There are tons of examples where companies use clever branding to convince customers that their crappy product is some type of luxury good; this is helpful so that rich idiots can find something to waste all their money on. Some examples are when Toyota puts some leather seats in its Camry and calls it a Lexus, or when Tesco labels fruit 'Finest' just because it is ripe. In general, however, producers don't invent an entire new vocabulary and train an army of 'experts' in order to brainwash the populace spending ridiculous amounts of money.
But the fermented grape industry is special. Normally, if you were trying to distinguish between the taste of two different things, you would use normal descriptions like sweet, bitter, salty, etc. But for connoisseurs of fermented grapes, this isn't good enough, because if you were to use normal, reasonable, understandable descriptive characteristics you would come to a horrifying conclusion: fermented grapes all taste pretty similar. Noooooo!!!!!!! But then how can they convince rich idiots to spend hundreds of dollars on 50-year old fermented grapes? Well, that's easy enough. You just have to invent a whole new ridiculous vocabulary to describe your fermented grapes, brainwash a few people into thinking that they taste all these crazy things, and then dismiss all the doubters as unsophisticated.
For some examples of this crazy vocabulary take a look at fermented grape guru Robert Parker's wine glossary. Pretty soon you'll be saying things like, "I love my fermented grapes flabby, silky, and chewy. Or actually, today I would prefer one that is round, plummy, and somehow smells like tobacco." Is this guy serious? (Note that sadly, that was a rhetorical question.) I used to think that when someone said fermented grapes had hints of rasberry (or some other non-grape fruit) that they had actually put some other fruit in the fermented grapes. But no, that would make too much sense. Instead this is just drunk fermented-grape tasters imagining that grapes had somehow mutated into other fruits when no one was looking.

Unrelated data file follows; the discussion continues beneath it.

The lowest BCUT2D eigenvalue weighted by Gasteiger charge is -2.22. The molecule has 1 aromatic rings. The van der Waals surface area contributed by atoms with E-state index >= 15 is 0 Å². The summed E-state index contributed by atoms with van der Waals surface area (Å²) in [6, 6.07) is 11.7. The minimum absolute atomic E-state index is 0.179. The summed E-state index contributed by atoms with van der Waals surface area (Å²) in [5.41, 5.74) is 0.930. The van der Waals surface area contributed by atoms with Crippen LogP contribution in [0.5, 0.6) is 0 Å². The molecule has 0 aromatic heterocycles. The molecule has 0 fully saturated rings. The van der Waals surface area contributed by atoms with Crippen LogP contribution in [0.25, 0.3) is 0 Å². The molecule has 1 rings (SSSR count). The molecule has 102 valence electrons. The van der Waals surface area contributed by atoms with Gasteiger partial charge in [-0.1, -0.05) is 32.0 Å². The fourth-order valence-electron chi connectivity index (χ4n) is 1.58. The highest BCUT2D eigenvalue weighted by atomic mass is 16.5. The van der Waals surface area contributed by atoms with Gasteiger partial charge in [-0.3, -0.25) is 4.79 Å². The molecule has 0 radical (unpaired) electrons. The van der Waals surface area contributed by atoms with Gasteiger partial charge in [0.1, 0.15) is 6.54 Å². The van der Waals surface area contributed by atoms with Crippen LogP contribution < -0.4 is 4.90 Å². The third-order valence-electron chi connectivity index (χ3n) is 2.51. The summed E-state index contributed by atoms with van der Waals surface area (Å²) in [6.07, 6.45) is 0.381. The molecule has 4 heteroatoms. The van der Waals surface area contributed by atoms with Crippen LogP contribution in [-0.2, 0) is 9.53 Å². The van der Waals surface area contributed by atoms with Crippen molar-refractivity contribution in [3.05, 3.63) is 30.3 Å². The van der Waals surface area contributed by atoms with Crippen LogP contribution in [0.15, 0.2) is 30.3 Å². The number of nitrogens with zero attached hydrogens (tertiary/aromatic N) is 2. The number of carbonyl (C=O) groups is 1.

For more along the lines of this discussion, I ecourage you to consult the excellent article On Wine Bullshit from the Journal of Wine Economics. Of particular interest is the part where they write a computer program to generate fermented grape reviews using common terms, and compare them to real reviews. (As expected, they are pretty much indistinguishable.)
I'm not saying there aren't subtle differences between different types of fermented grapes from different locations, year, etc, I'm just saying that these subtle differences DO NOT MAKE A LICK OF DIFFERENCE IN YOUR ENJOYMENT OF THE FERMENTED GRAPES. Sure, there are some cheap fermented grapes that make you grimace or give terrible headaches, and feel free to avoid them. But other then that, it's pretty much impossible to make an objective judgment of quality. Of course the fermented grape industry would love to convince you that their expensive fermentations have special qualities that are somehow better than other ones.
|Perfection in a Bottle
But if you're set on getting brainwashed into thinking certain types of fermented grapes are better than others, please do it the right way. Just do your best to convince yourself that the common qualities of cheap ones are distinctive, unique, and special. For instance, I have convinced myself that the perfect blend of fermented grapes is none other than the delicious Two Buck Chuck. I mean, it just doesn't get much better than that in my book.
But in case Two Buck Chuck doesn't exist in your area, let me try to introduce my own simplified system for judging fermented grapes.
1. Alcohol Content. Do the fermented grapes contain alcohol? If not, you are drinking grape juice. Go back to the store look in the booze aisle.
2. Taste. Does taking a sip of the fermented grapes make you grimace? Does it sorta make you want to wretch? If not, it tastes fine.
3. Price. Did you pay more then five bucks for the bottle? If so, you lose.
See, isn't that a lot easier?
And just in case you need more inspiration, check out this hilarious New York Times article which talks about how a panel of 'experts' was assembled to figure out whether or not South African fermented grapes tasted like 'burnt rubber' just because some 'expert' said it did.